The study describes the traffic experienced by this unique Central Triage (CT) system. Of 227 pregnant patients sent to CT without Canadian health insurance over a period of 15½ months, 102 were labelled tourists and 125 were uninsured residents. A few of the birth tourists were lost to follow-up for various reasons (a few went home or gave birth outside Calgary, perhaps as a way of evading the cash deposit), but 83 were treated in Calgary hospitals. About a quarter of the tourists were from Nigeria, 18 per cent were from the Middle East and 11 per cent were from China.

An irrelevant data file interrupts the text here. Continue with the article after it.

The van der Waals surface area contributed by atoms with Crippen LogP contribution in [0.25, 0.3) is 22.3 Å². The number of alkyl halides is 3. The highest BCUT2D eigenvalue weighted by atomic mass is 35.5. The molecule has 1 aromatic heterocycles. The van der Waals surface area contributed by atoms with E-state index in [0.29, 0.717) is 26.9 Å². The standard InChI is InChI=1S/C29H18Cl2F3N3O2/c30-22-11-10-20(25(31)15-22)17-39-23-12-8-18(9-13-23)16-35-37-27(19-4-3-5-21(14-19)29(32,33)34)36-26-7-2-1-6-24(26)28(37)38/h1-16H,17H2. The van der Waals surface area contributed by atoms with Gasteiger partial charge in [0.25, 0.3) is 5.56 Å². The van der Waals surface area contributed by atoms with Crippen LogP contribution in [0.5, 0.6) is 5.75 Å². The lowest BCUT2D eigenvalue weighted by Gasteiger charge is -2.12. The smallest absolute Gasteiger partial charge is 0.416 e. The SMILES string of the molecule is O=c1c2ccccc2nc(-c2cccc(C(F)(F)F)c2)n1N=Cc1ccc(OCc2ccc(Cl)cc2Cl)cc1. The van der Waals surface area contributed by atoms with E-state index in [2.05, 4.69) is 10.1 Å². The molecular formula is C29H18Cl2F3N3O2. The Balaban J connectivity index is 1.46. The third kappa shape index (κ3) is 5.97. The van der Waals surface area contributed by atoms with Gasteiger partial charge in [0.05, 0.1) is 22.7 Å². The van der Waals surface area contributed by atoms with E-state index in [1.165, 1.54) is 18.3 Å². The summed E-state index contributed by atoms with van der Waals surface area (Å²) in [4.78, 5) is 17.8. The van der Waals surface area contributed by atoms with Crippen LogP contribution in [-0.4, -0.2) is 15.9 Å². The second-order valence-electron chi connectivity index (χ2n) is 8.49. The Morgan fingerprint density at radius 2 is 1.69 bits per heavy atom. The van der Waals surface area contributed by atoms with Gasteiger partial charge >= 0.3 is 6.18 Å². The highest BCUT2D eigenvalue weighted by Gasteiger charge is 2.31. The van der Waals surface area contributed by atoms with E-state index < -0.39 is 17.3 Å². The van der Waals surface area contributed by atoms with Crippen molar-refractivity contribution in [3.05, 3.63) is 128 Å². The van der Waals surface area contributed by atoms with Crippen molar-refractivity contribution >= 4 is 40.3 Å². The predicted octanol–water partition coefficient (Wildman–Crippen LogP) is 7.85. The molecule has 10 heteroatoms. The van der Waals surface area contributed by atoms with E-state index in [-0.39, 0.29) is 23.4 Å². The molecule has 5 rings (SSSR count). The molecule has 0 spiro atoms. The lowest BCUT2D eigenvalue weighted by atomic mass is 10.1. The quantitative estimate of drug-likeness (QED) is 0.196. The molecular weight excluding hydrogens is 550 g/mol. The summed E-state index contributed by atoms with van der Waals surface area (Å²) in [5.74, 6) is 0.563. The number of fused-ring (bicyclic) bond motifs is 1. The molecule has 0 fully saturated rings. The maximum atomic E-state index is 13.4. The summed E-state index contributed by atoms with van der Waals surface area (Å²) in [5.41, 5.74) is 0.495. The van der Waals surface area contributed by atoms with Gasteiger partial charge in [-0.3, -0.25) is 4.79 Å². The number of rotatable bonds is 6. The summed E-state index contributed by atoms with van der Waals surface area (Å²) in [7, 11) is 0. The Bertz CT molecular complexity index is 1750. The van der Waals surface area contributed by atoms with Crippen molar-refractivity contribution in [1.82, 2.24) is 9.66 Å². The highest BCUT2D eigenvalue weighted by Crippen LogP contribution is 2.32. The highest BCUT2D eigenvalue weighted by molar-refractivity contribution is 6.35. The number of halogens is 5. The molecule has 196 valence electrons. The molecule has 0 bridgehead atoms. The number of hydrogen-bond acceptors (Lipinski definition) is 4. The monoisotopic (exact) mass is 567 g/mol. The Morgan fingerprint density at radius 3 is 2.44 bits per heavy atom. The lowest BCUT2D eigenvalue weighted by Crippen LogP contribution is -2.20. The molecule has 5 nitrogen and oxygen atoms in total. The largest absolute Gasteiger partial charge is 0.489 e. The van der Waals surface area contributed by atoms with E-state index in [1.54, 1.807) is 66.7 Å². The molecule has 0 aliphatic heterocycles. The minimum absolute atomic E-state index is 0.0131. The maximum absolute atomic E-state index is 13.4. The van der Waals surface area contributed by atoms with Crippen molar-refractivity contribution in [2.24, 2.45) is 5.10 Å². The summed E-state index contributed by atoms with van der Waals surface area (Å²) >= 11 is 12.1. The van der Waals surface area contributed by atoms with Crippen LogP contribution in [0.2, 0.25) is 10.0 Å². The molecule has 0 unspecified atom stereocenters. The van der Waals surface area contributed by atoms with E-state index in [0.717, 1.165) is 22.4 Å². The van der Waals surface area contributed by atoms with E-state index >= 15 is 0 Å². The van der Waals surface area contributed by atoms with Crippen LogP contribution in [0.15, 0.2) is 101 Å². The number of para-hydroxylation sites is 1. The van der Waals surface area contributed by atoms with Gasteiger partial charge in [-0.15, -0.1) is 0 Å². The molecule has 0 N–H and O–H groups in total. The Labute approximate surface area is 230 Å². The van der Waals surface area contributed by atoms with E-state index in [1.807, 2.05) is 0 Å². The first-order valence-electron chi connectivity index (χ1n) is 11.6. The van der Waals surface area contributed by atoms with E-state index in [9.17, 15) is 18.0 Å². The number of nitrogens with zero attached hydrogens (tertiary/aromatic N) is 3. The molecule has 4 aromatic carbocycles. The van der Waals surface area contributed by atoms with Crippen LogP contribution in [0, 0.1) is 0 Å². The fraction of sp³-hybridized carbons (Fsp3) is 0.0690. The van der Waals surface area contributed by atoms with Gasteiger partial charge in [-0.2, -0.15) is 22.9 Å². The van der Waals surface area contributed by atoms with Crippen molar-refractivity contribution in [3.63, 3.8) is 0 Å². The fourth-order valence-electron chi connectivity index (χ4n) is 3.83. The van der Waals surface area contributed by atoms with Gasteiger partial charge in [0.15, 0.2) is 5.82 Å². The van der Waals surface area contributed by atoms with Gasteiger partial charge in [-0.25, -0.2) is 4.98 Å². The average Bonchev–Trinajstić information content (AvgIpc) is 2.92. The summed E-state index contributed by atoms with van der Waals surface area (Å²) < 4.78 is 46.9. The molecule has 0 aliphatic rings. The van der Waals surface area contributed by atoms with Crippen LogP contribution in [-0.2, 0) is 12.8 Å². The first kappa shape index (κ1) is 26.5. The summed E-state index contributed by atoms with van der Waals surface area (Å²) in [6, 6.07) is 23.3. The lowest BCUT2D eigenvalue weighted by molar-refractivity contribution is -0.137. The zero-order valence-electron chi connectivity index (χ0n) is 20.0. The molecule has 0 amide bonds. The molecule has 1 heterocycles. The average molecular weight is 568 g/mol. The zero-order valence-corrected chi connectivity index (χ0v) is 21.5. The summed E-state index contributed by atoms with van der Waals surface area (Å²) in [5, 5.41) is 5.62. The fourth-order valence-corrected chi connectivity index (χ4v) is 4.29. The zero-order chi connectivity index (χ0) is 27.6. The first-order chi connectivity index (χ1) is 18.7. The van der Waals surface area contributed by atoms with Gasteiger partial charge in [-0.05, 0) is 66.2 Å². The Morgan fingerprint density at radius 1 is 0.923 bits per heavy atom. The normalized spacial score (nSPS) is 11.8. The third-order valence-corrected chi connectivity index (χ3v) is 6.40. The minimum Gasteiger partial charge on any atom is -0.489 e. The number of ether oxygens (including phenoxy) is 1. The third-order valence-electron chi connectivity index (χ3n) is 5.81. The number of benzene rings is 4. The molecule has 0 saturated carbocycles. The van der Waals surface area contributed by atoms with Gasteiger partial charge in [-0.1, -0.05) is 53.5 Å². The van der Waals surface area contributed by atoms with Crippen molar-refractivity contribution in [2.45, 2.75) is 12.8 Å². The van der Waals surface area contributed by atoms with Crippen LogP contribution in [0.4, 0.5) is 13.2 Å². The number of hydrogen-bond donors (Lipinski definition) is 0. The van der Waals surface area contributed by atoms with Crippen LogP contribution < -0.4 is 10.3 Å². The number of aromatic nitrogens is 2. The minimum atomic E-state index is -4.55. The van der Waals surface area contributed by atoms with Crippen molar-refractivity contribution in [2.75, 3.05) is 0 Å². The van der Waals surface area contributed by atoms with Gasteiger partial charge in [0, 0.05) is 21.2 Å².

Calgary has about 15,000 childbirths in a typical year, so those 83 patients represent an added burden on maternity services of about half a percentage point — all other things being equal. But the first thing to note is that the study period ran up to Nov. 1, 2020. About two-thirds of it thus coincided with the COVID pandemic, and doctors did observe a decline in tourism visits when world air travel basically shut down. 

Moreover, Calgary was the only place in Canada where birth tourists were, and are, being discouraged by means of a deposit. (Dr. Brar told Maclean’sshe is concerned that the Central Triage system may be diverting tourism patients to suburban and rural hospitals that are even more overmatched than the city’s.)